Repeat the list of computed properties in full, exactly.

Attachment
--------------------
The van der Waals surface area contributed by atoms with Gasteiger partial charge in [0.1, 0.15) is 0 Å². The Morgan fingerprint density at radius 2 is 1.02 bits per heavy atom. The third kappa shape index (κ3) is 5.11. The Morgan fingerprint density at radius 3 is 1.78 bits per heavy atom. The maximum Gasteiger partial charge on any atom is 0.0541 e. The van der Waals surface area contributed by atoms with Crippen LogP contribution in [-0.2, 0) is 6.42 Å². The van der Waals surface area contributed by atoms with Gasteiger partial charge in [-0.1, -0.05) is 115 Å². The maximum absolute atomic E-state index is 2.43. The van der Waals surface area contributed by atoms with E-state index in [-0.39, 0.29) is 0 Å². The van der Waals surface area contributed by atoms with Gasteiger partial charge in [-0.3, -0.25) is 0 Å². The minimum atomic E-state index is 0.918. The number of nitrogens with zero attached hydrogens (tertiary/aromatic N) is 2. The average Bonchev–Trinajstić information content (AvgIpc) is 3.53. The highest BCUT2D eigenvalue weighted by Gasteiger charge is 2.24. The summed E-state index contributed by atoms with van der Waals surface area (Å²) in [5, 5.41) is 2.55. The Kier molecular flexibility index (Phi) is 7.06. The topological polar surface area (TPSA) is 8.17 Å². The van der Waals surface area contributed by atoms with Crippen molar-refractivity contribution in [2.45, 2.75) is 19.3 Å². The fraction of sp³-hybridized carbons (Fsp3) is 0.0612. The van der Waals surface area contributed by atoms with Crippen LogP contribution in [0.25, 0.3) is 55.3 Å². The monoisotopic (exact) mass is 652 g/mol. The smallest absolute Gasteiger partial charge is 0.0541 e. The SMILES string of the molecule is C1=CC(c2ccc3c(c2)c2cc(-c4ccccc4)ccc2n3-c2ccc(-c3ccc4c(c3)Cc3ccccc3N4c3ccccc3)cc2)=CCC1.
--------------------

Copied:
The van der Waals surface area contributed by atoms with Gasteiger partial charge in [0.1, 0.15) is 0 Å². The Morgan fingerprint density at radius 2 is 1.02 bits per heavy atom. The third kappa shape index (κ3) is 5.11. The Morgan fingerprint density at radius 3 is 1.78 bits per heavy atom. The maximum Gasteiger partial charge on any atom is 0.0541 e. The van der Waals surface area contributed by atoms with Crippen LogP contribution in [-0.2, 0) is 6.42 Å². The van der Waals surface area contributed by atoms with Gasteiger partial charge in [-0.1, -0.05) is 115 Å². The maximum absolute atomic E-state index is 2.43. The van der Waals surface area contributed by atoms with E-state index in [-0.39, 0.29) is 0 Å². The van der Waals surface area contributed by atoms with Gasteiger partial charge in [-0.3, -0.25) is 0 Å². The minimum atomic E-state index is 0.918. The number of nitrogens with zero attached hydrogens (tertiary/aromatic N) is 2. The average Bonchev–Trinajstić information content (AvgIpc) is 3.53. The highest BCUT2D eigenvalue weighted by Gasteiger charge is 2.24. The summed E-state index contributed by atoms with van der Waals surface area (Å²) in [5, 5.41) is 2.55. The Kier molecular flexibility index (Phi) is 7.06. The topological polar surface area (TPSA) is 8.17 Å². The van der Waals surface area contributed by atoms with Crippen molar-refractivity contribution in [2.45, 2.75) is 19.3 Å². The fraction of sp³-hybridized carbons (Fsp3) is 0.0612. The van der Waals surface area contributed by atoms with Crippen LogP contribution in [0.25, 0.3) is 55.3 Å². The monoisotopic (exact) mass is 652 g/mol. The smallest absolute Gasteiger partial charge is 0.0541 e. The SMILES string of the molecule is C1=CC(c2ccc3c(c2)c2cc(-c4ccccc4)ccc2n3-c2ccc(-c3ccc4c(c3)Cc3ccccc3N4c3ccccc3)cc2)=CCC1.